The Government by the People Act: An Antidote to Concentrated Wealth

At The Atlantic today, Derek Thompson shows how the top 0.01 percent of income earners have seen their earnings explode over the past few years. As Thompson explains, the explosion in earnings is not from wages but from capital gains. An analysis of the 400 richest tax returns shows that roughly 50 percent of their income is from capital gains and while the average salary of the top 400 doubled, the average capital gains increased 13 times.

The increase in capital gains is not surprising. For a long time, the capital gains tax rate was continually cut. As shown below, from the late 1990s until it was raised in 2012, the capital gains tax rate was at a near record low. Even now, at 20 percent, it is far lower than it was during the 1970s and most of the late 1980s-mid 1990s.


As we detailed in Stacked Deck, the reason the capital gains tax rate is so low is because it reflects the priorities of the affluent, who dominate our political and electoral system. When compared to the minimum wage, which would impact far more people, the capital gains rate has received incredibly favorable treatment. The reason is simple: Affluent and business interests spend millions of dollars on campaigns and lobbying to ensure that their priorities advance. A broken campaign finance system allows this dynamic to thrive, while millions of working families struggle with a minimum wage that is lower in real value than it was in 1968.

But, there is something we can do. A new bill introduced by Rep. John Sarbanes, the Government by the People Act, in the House would create a robust public financing system that would amplify the voices of the average American. A similiar bill, the Fair Elections Now Act, was introduced by Sen. Dick Durbin yesterday.

My colleague, Adam Lioz, has a great breakdown of what is included in the Government by the People Act, and why it is important.

The Act does four important things:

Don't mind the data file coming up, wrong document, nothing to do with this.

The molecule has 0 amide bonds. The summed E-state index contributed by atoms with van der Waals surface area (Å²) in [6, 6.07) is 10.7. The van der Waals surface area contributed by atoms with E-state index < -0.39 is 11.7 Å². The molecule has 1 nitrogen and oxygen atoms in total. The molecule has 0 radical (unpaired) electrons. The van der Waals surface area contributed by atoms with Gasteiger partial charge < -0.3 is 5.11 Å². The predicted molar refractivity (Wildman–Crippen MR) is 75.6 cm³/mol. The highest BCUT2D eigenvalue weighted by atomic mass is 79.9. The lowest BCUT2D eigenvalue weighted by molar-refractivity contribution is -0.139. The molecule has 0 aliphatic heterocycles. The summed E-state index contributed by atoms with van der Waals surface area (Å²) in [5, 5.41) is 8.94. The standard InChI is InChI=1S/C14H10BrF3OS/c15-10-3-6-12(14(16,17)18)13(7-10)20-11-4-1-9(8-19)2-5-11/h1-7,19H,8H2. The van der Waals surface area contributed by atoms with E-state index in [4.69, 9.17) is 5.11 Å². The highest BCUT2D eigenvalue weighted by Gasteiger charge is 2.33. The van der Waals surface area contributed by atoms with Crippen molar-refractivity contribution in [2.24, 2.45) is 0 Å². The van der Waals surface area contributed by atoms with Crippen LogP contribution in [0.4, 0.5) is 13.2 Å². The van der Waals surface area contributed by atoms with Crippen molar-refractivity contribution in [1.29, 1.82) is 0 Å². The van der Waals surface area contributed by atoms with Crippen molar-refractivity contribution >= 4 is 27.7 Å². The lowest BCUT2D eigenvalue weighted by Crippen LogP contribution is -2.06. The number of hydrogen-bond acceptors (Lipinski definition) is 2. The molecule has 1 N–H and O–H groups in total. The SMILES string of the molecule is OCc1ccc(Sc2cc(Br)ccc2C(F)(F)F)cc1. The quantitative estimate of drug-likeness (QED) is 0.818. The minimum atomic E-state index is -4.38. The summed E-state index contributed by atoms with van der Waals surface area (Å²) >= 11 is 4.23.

• Creates the Freedom from Influence Fund to match contributions of up to $150 to participating candidates 6-to-1 or more;
  • Provides a $25 refundable tax credit for small contributions;
  • Provides enhanced matching funds in the final 60 days of a general election for candidates in high-cost races (because of an onslaught of outside spending, for example); and
  • Creates People PACs, or small donor committees, that aggregate the voices and power of ordinary citizens rather than wealthy donors (as traditional PACs tend to do).

The Act raises the voice of small donors and increases their influence. For example, a $50 donation would become $350 with the match, which provides incentives for candidates to court small donors and be accountable to small donor concerns and priorities. Candidates also hear from a more diverse constituency, rather than a few, elite donors.

Public financing works. As we showed in our analysis of Connecticut’s public financing system, once the system was adopted, the legislature passed policies that reflected the priorities of working families, including a minimum wage increase, the first state-wide paid sick days bill, and a state Earned Income Tax Credit. The legislature also diversified with more women and people of color, more accurately reflecting the demographics of the state overall.

Until we remove the toxic influence of money in our political and electoral systems, we can expect more and more concentrated wealth, which is bad for our economy and our democracy.

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